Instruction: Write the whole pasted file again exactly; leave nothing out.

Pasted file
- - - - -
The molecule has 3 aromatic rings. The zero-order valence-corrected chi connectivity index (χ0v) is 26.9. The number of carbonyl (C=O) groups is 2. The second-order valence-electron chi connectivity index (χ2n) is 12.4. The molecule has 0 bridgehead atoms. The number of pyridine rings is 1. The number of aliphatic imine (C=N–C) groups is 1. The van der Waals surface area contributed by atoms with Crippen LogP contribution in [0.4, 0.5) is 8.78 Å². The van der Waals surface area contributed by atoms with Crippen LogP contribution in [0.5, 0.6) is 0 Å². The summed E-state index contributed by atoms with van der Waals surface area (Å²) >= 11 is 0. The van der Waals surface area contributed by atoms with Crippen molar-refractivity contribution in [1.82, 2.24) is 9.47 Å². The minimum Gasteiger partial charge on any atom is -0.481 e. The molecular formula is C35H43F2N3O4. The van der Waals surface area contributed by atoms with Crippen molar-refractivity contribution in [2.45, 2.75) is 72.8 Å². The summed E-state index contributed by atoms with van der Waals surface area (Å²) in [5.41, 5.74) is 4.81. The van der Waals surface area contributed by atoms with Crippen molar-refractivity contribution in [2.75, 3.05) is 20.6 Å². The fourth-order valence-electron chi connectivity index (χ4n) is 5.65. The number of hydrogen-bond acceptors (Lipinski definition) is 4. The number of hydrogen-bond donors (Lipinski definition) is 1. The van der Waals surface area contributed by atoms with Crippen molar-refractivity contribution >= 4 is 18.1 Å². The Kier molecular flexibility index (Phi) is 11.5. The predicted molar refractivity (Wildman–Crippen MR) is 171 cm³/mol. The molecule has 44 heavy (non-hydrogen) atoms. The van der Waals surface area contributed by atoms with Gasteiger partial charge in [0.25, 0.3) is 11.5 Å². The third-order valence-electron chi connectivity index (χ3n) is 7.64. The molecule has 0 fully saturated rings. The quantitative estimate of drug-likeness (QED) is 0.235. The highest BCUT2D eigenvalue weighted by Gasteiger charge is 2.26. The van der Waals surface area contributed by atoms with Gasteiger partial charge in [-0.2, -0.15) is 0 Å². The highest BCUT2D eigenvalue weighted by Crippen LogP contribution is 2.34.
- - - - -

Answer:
The molecule has 3 aromatic rings. The zero-order valence-corrected chi connectivity index (χ0v) is 26.9. The number of carbonyl (C=O) groups is 2. The second-order valence-electron chi connectivity index (χ2n) is 12.4. The molecule has 0 bridgehead atoms. The number of pyridine rings is 1. The number of aliphatic imine (C=N–C) groups is 1. The van der Waals surface area contributed by atoms with Crippen LogP contribution in [0.4, 0.5) is 8.78 Å². The van der Waals surface area contributed by atoms with Crippen LogP contribution in [0.5, 0.6) is 0 Å². The summed E-state index contributed by atoms with van der Waals surface area (Å²) >= 11 is 0. The van der Waals surface area contributed by atoms with Crippen molar-refractivity contribution in [1.82, 2.24) is 9.47 Å². The minimum Gasteiger partial charge on any atom is -0.481 e. The molecular formula is C35H43F2N3O4. The van der Waals surface area contributed by atoms with Crippen molar-refractivity contribution in [2.45, 2.75) is 72.8 Å². The summed E-state index contributed by atoms with van der Waals surface area (Å²) in [5.41, 5.74) is 4.81. The van der Waals surface area contributed by atoms with Crippen molar-refractivity contribution in [2.75, 3.05) is 20.6 Å². The fourth-order valence-electron chi connectivity index (χ4n) is 5.65. The number of hydrogen-bond acceptors (Lipinski definition) is 4. The number of hydrogen-bond donors (Lipinski definition) is 1. The van der Waals surface area contributed by atoms with Crippen molar-refractivity contribution >= 4 is 18.1 Å². The Kier molecular flexibility index (Phi) is 11.5. The predicted molar refractivity (Wildman–Crippen MR) is 171 cm³/mol. The molecule has 44 heavy (non-hydrogen) atoms. The van der Waals surface area contributed by atoms with Gasteiger partial charge in [0.25, 0.3) is 11.5 Å². The third-order valence-electron chi connectivity index (χ3n) is 7.64. The molecule has 0 fully saturated rings. The quantitative estimate of drug-likeness (QED) is 0.235. The highest BCUT2D eigenvalue weighted by Gasteiger charge is 2.26. The van der Waals surface area contributed by atoms with Gasteiger partial charge in [-0.2, -0.15) is 0 Å². The highest BCUT2D eigenvalue weighted by Crippen LogP contribution is 2.34.